Butler County schools specializing in public adult education have a message for ITT Technical Institute students affected by a federal ban that prohibits the school from enrolling new students who use federal financial aid: don’t give up on higher education.
As previously reported by the Journal-News, ITT Technical Institute stopped enrolling new students receiving federal aid at all of its locations following a ban last month from the U.S. Department of Education. The for-profit college chain has locations in Dayton, Columbus and Cincinnati.
The department did not ban the school from enrolling other students who do not receive federal financial aid.
To assist students impacted by ITT’s federal ban, Cincinnati State said it is offering free educational coaching and a review of their academic credits, career goals and financial aid status.
“These students have clearly shown they understand that the path to a better career starts with education,” said Robbin Hoopes, interim provost for Cincinnati State, which operates a branch campus in Middletown. “We want to do everything we can to help them stay on the path to success.”
The goal is to help students transition into an education pathway at Cincinnati State or another career technical center, including Butler Tech and Great Oaks, officials said.
“We believe the students will be surprised by the range of short-term and two-year programs offered by Cincinnati State and the Ohio Career Technical Centers,” said Amy Waldbillig, vice president of workforce development for Cincinnati State. “We believe the students will also be surprised by the affordability of our programs when compared to for-profit colleges.”
Cincinnati State is the region’s largest community and technical college, with campuses in Cincinnati, Middletown and Harrison. It offers more than 130 associate degree and certificate programs.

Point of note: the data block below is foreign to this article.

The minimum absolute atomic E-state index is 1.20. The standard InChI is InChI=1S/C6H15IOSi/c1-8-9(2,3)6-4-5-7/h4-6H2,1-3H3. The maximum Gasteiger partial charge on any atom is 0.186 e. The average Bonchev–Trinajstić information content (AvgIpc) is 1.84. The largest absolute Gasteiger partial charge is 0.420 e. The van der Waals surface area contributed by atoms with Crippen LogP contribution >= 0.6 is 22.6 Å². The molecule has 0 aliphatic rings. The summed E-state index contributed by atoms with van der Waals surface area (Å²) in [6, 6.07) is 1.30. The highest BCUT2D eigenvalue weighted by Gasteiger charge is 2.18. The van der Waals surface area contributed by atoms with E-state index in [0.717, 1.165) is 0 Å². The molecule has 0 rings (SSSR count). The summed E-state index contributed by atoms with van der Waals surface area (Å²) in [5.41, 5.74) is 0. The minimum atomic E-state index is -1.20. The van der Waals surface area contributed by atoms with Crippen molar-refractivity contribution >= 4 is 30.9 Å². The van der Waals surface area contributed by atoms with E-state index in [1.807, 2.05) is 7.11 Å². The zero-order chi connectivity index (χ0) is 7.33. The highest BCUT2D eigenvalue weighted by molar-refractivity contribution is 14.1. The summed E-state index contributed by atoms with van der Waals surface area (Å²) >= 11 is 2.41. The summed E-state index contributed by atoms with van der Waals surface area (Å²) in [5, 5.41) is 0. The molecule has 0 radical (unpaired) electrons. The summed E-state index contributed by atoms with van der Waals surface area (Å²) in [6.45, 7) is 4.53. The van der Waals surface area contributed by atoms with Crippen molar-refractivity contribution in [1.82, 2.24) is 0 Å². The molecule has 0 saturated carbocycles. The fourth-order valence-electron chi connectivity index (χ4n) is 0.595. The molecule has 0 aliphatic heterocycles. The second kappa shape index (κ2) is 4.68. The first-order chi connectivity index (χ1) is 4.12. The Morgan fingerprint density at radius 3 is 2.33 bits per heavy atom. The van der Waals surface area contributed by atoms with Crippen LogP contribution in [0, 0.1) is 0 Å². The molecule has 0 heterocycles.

“Butler Tech and our partners at Cincinnati State are ready to put students from ITT Tech back on a stable path to bettering themselves through career-focused education,” said Jon Graft, Superintendent and CEO of Butler Tech, which has campuses in Hamilton and Liberty Twp.
“There are many options students can choose from in terms of their educational pathway,” Hoopes said. “Our goal will be to help them find and complete an affordable path that is best suited to their future.”
A special contact number has been designated within Cincinnati State where students may call to receive guidance and referrals — 513-569-1738.
Department officials announced the ban Aug. 25 amid a series of measures that could threaten the survival of the ITT chain, which has been the subject of state and federal investigations focusing on its recruiting and accounting practices.
ITT has more than 40,000 students who remain eligible for federal aid. Should ITT close, the Education Department has suggested it will forgive the federal loans of existing students.
ITT is not the only for-profit college in the area to stop enrolling students.
Miami-Jacobs announced in July it would no longer accept new students at its Sharonville, Dayton, Springboro and Troy campuses.
Miami-Jacobs kept its Columbus and Cleveland campuses open for students.
John Ware, executive director of the State Board of Career Colleges and Schools, said the number of career colleges registered in Ohio has dipped from a peak of 311 five years ago, to 250. And the number of students served by those schools has been cut almost in half in that span, from 96,744 to 51,718.
The Art Institute of Ohio in Cincinnati and Brown Mackie College’s Cincinnati and Findlay campuses recently stopped accepting new students as well.
Sinclair College spokesman Adam Murka said his school has started receiving inquiries from ITT students. Sinclair began classes last week, but Murka said students could enroll in a shorter “B term” that is offered this quarter.
ITT has been ordered to pay $152 million to the federal department within 30 days to cover student refunds and other liabilities in case the company closes. The chain, based in Indiana, is still paying another $44 million demanded by the department in June for the same reason.
Reporting by the Associated Press and previous reporting by staff writers Jeremy Kelley and Rich Gillette are included in this story.